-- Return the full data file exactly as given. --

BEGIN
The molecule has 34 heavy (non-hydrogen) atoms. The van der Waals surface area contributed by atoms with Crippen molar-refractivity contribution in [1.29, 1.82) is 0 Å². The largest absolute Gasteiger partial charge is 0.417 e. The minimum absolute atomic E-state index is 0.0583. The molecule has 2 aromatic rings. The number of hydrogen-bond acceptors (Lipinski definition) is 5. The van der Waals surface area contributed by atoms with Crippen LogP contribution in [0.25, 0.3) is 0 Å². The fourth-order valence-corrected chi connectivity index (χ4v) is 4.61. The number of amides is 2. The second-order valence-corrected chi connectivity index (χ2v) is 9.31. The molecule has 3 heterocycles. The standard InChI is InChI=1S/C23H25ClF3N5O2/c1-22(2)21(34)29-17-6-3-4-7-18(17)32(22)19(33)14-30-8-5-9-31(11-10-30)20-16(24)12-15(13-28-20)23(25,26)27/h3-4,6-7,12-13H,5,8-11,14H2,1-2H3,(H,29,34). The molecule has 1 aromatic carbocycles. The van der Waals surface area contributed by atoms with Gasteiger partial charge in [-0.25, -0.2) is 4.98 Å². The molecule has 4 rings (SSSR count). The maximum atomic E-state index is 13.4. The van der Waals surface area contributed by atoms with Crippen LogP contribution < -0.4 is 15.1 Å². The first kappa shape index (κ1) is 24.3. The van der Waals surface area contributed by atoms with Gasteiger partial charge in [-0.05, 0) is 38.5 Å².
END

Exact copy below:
The molecule has 34 heavy (non-hydrogen) atoms. The van der Waals surface area contributed by atoms with Crippen molar-refractivity contribution in [1.29, 1.82) is 0 Å². The largest absolute Gasteiger partial charge is 0.417 e. The minimum absolute atomic E-state index is 0.0583. The molecule has 2 aromatic rings. The number of hydrogen-bond acceptors (Lipinski definition) is 5. The van der Waals surface area contributed by atoms with Crippen LogP contribution in [0.25, 0.3) is 0 Å². The fourth-order valence-corrected chi connectivity index (χ4v) is 4.61. The number of amides is 2. The second-order valence-corrected chi connectivity index (χ2v) is 9.31. The molecule has 3 heterocycles. The standard InChI is InChI=1S/C23H25ClF3N5O2/c1-22(2)21(34)29-17-6-3-4-7-18(17)32(22)19(33)14-30-8-5-9-31(11-10-30)20-16(24)12-15(13-28-20)23(25,26)27/h3-4,6-7,12-13H,5,8-11,14H2,1-2H3,(H,29,34). The molecule has 1 aromatic carbocycles. The van der Waals surface area contributed by atoms with Gasteiger partial charge in [-0.25, -0.2) is 4.98 Å². The molecule has 4 rings (SSSR count). The maximum atomic E-state index is 13.4. The van der Waals surface area contributed by atoms with Crippen LogP contribution < -0.4 is 15.1 Å². The first kappa shape index (κ1) is 24.3. The van der Waals surface area contributed by atoms with Gasteiger partial charge in [-0.05, 0) is 38.5 Å².